You are currently browsing the category archive for the ‘Reviews’ category.
Martin McDonagh was of two minds when he visited Bruges. I feel the same way about his movie.
There were moments when I laughed out loud and felt great pathos. But the next moment I’d be bored out of my mind. It felt like a mish-mash of ideas but it never really meshed together. Colin Farrel was way over the top to the point that it clearly felt like a comedic performance. Ralph Fiennes was good as the “cunt”, Harry Waters, but again, so over the top that it’s kind of alienating.
I think this could have been a good movie, but it really should have been more clearly thought out.
The movie was disappointing in so many, little ways and big ways. The basic idea is sound: three omega males driven to the breaking point by their a-hole bosses decide to kill them, but are too inept and weak willed to do it.
Wow, as Jason Sudeikis would say, that was a disappointment. The movie had some funny moments, but mostly seemed to be lost trying to find a story or a long gag to pay off. In the end, the ending just felt like, “Eh, let’s just get it over with.” It really didn’t have any kind of humour or emotional pay off whatsoever.
They got one part kind of right: in the end, they’re too chicken-shit to kill anyone. It’s hard to like a character who kills another human being, especially if that other person hasn’t actually killed anyone. But the way a good movie would use this is they would set in motion a chain of events that lead to their bosses killing each other while they are running around like chickens with their heads cut off trying to escape (not realising they don’t need to). For example, when Kenny in A Fish Called Wanda has to kill the old woman but keeps killing her dogs. That was funny because the thing that needed to happen happened (the old lady died), but the likeable character doesn’t become dislikeable by killing someone who doesn’t deserve to be killed.
Then you got Dale, the dental hygienist with the hot boss, who’s basically getting raped. I can sort of see his point of view, but as the other characters point out: he had no reason to complain. The way they portrayed his boss never made us, the audience, hate her. If anything, we kind of liked her. Which is wrong because if you think about it: in real life, her behavior would make most men hate her.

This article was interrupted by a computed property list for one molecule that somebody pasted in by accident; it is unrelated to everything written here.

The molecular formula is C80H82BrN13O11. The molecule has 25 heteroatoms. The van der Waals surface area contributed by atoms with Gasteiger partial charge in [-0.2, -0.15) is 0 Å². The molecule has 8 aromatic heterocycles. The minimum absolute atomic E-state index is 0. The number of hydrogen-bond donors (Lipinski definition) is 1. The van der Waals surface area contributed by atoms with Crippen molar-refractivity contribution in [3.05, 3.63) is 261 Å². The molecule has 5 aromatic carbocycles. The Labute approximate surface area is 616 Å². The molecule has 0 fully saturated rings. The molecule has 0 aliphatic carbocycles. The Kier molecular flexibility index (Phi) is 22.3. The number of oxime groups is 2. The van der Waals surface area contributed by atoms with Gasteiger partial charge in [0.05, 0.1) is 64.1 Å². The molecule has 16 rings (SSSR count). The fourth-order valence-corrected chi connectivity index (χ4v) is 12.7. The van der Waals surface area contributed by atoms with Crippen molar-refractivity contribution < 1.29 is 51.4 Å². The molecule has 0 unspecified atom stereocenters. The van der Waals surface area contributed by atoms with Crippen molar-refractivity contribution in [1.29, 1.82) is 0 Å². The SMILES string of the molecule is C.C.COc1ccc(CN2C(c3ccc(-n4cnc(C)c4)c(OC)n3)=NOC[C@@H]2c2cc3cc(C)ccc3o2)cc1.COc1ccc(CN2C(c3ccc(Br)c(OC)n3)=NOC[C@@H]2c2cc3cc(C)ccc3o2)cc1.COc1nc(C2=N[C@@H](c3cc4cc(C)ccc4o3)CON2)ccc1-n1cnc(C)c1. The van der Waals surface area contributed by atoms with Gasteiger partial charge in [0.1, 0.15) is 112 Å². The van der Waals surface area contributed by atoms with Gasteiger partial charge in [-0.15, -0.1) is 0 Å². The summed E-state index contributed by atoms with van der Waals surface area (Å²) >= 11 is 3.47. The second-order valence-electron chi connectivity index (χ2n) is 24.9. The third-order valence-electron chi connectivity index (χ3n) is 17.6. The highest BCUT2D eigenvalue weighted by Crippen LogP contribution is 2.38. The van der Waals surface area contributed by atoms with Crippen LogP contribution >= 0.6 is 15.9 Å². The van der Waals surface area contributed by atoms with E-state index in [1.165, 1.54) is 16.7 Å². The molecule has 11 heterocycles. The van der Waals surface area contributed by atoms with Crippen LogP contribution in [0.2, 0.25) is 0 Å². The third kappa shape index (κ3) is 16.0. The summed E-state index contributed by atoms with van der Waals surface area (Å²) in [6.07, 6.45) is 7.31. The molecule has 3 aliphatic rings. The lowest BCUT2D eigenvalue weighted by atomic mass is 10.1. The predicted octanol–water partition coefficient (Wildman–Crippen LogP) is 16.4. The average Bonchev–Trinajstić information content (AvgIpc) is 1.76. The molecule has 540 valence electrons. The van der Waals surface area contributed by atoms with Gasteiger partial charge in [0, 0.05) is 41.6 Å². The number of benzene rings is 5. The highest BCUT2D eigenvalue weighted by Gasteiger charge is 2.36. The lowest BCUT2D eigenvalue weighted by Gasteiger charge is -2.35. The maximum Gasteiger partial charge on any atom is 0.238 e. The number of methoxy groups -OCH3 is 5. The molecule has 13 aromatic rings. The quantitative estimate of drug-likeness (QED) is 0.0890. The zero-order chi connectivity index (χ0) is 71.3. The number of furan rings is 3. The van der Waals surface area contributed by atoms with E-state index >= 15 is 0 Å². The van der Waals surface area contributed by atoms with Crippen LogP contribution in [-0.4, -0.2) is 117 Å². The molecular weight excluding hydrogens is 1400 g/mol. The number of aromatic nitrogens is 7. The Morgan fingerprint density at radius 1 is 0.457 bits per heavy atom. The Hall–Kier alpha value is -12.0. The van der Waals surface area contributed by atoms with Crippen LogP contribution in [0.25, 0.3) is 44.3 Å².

The bottom line: Could have been awesome if the script knew what it wanted to be.
If ever you want to show a character go “evil”, please, for goodness sake, don’t make him dance! (Spoilers below)
Review: Korean Monster horror movie in the vein of Shaun of the Dead.
I kept hearing about how good a monster movie this was supposed to be. Best horror movie in decades, some said. Hey, it’s playing locally, I think I’ll go check it out!
Watching the latest volume of Planetes I got from Zip.ca, I couldn’t help thinking: “This may be the hardest science fiction I’ve seen in years.” Planetes follows the lives of the Orbital Debris Collection division of the fictional transnational Technora. The series starts off slow, but gets better as we delve deeper into the flawed, but likeable characters. But that’s not what I’m writing about. It’s the science that’s gotten me excited about this series.
“I liked Infernal Affairs more than The Departed.”
If I was drinking something I would have splurted it out. Infernal Affairs is a very good movie, but it has a fraction of the character exploration of The Departed. Infernal Affairs is nearly pure plot with a last-second character growth spurt. But I’ve heard this from several people now, and I was having a hard time understanding this.
“Did you know it was based on the comic strip?”
“Really? I thought it was just coincidence.”
“I can’t recommend it.”
So the conversation with my friend went. Not content to leave well enough alone, I received Over the Hedge in the mail from Zip.ca. I thought maybe he was being over-critical, but man, is this movie ever mediocre
Haibane Renmei is a pretty unusual anime in many ways, but the biggest difference is the themes. No guns, battles or sorcery. Just a gently story about girls with wings, called haibane, living in a town surrounded by a wall they cannot even touch, let alone pass through. The series begins with the “birth” of a new girl, Rakka, at the Old Home: an all-girls dormitory for haibane. It then follows her development and relationship with the oldest haibane there, Reki.
One of my favorite SF short stories of all time is Mimsy were the Borogroves. A totally charming story written by the husband & wife team of Henry Kuttner and C. L. Moore and published in the February 1943 edition of Astounding Science Fiction (edited by the legendary John W. Campbell, Jr.). The written story was a charming and guileless adventure that would have been at home in The Twilight Zone but got turned into a a cliche-driven, over pumped shamble of a movie.
Read the rest of this entry »